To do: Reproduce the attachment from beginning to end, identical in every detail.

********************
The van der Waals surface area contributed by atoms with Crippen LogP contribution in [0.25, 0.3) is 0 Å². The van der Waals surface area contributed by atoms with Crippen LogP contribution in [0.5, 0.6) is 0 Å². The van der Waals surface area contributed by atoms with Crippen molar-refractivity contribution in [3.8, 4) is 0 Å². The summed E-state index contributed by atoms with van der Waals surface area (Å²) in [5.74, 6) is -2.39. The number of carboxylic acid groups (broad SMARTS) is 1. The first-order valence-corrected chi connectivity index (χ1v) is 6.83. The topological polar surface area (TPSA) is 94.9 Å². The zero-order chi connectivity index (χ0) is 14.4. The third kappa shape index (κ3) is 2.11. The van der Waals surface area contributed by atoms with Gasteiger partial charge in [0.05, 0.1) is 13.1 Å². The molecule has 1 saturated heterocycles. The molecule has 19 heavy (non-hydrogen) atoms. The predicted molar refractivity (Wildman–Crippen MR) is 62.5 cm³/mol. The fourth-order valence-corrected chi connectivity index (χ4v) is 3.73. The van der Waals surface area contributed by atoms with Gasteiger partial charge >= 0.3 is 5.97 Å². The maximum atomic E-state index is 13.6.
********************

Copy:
The van der Waals surface area contributed by atoms with Crippen LogP contribution in [0.25, 0.3) is 0 Å². The van der Waals surface area contributed by atoms with Crippen LogP contribution in [0.5, 0.6) is 0 Å². The van der Waals surface area contributed by atoms with Crippen molar-refractivity contribution in [3.8, 4) is 0 Å². The summed E-state index contributed by atoms with van der Waals surface area (Å²) in [5.74, 6) is -2.39. The number of carboxylic acid groups (broad SMARTS) is 1. The first-order valence-corrected chi connectivity index (χ1v) is 6.83. The topological polar surface area (TPSA) is 94.9 Å². The zero-order chi connectivity index (χ0) is 14.4. The third kappa shape index (κ3) is 2.11. The van der Waals surface area contributed by atoms with Gasteiger partial charge in [0.05, 0.1) is 13.1 Å². The molecule has 1 saturated heterocycles. The molecule has 19 heavy (non-hydrogen) atoms. The predicted molar refractivity (Wildman–Crippen MR) is 62.5 cm³/mol. The fourth-order valence-corrected chi connectivity index (χ4v) is 3.73. The van der Waals surface area contributed by atoms with Gasteiger partial charge >= 0.3 is 5.97 Å². The maximum atomic E-state index is 13.6.